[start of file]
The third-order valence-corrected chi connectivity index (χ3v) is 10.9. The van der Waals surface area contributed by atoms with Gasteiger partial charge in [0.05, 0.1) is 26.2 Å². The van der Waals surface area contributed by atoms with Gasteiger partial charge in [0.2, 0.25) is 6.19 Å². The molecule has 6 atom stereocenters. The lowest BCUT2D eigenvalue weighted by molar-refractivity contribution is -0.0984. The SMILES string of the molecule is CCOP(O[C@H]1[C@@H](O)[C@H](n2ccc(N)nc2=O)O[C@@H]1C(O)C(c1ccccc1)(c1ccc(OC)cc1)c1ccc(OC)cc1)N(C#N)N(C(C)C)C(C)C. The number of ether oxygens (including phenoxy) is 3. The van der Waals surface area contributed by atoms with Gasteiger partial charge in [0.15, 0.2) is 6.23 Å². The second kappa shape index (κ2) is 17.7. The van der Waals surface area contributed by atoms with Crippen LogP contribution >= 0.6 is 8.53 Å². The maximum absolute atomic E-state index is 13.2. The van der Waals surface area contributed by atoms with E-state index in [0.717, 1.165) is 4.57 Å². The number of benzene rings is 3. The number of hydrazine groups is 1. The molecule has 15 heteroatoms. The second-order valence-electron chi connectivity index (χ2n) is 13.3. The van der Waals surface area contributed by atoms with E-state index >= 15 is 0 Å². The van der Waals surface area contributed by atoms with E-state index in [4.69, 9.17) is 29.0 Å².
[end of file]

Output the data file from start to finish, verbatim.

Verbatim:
The third-order valence-corrected chi connectivity index (χ3v) is 10.9. The van der Waals surface area contributed by atoms with Gasteiger partial charge in [0.05, 0.1) is 26.2 Å². The van der Waals surface area contributed by atoms with Gasteiger partial charge in [0.2, 0.25) is 6.19 Å². The molecule has 6 atom stereocenters. The lowest BCUT2D eigenvalue weighted by molar-refractivity contribution is -0.0984. The SMILES string of the molecule is CCOP(O[C@H]1[C@@H](O)[C@H](n2ccc(N)nc2=O)O[C@@H]1C(O)C(c1ccccc1)(c1ccc(OC)cc1)c1ccc(OC)cc1)N(C#N)N(C(C)C)C(C)C. The number of ether oxygens (including phenoxy) is 3. The van der Waals surface area contributed by atoms with Gasteiger partial charge in [0.15, 0.2) is 6.23 Å². The second kappa shape index (κ2) is 17.7. The van der Waals surface area contributed by atoms with Crippen LogP contribution >= 0.6 is 8.53 Å². The maximum absolute atomic E-state index is 13.2. The van der Waals surface area contributed by atoms with E-state index in [0.717, 1.165) is 4.57 Å². The number of benzene rings is 3. The number of hydrazine groups is 1. The molecule has 15 heteroatoms. The second-order valence-electron chi connectivity index (χ2n) is 13.3. The van der Waals surface area contributed by atoms with E-state index >= 15 is 0 Å². The van der Waals surface area contributed by atoms with E-state index in [4.69, 9.17) is 29.0 Å².